Elements may contain (and indeed often do contain) other elements. However, elements may not overlap. Practically, this means that if an element contains a start tag for an element, it must also contain the corresponding end tag. Conversely, an element may not contain an end tag without its matching start tag. For example, this is legal XML.

<H1><CITE>What the Butler Saw</CITE></H1>

However, the following is not legal XML because the closing </CITE> tag comes before the closing </H1> tag:

<H1><CITE>What the Butler Saw</H1></CITE>

Most HTML browsers can handle this case with ease. However, XML browsers are required to report an error for this construct.

Empty element tags may appear anywhere, of course. For example,


This implies that for all nonroot elements, there is exactly one other element that contains the element, but which does not contain any other element containing the element. This immediate container is called the parent of the element. The contained element is called the child of the parent element. Thus each nonroot element always has exactly one parent, but a single element may have an indefinite number of children or no children at all.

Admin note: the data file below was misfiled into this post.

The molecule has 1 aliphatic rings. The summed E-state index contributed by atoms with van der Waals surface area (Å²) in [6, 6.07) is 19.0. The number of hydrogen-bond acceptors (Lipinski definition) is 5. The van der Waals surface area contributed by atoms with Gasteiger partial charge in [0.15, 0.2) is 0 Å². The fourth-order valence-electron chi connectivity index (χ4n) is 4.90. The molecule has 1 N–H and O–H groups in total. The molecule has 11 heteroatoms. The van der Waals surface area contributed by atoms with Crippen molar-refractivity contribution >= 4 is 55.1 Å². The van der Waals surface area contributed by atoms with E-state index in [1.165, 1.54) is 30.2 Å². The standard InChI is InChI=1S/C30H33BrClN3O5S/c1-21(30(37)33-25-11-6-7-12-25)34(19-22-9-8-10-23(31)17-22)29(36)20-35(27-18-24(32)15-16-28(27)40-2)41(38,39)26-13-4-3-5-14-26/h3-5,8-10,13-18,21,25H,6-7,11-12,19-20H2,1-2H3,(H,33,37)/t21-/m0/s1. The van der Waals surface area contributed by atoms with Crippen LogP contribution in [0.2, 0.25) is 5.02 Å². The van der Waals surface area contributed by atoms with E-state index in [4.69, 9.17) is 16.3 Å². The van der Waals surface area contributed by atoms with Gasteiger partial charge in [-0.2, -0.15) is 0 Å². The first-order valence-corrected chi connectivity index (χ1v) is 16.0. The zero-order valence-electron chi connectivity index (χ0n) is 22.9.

Consider Listing 2. The root element is the PLAYS element. This contains two PLAY children. Each PLAY element contains three children: TITLE, AUTHOR, and YEAR. Each of these contains only character data, not more children.

Listing 2: –Parents and Children

<?xml version="1.0" standalone="yes"?><PLAYS>  <PLAY>    <TITLE>What the Butler Saw</TITLE>    <AUTHOR>Joe Orton</AUTHOR>    <YEAR>1969</YEAR>  </PLAY>  <PLAY>    <TITLE>The Ideal Husband</TITLE>    <AUTHOR>Oscar Wilde</AUTHOR>    <YEAR>1895</YEAR>  </PLAY></PLAYS>

In programmer terms, this means that XML documents form a tree. It starts from the root and gradually bushes out to the leaves on the ends. Trees have a number of nice properties that make them congenial to programmatic traversal, although this doesn’t matter so much to you as the author of the document.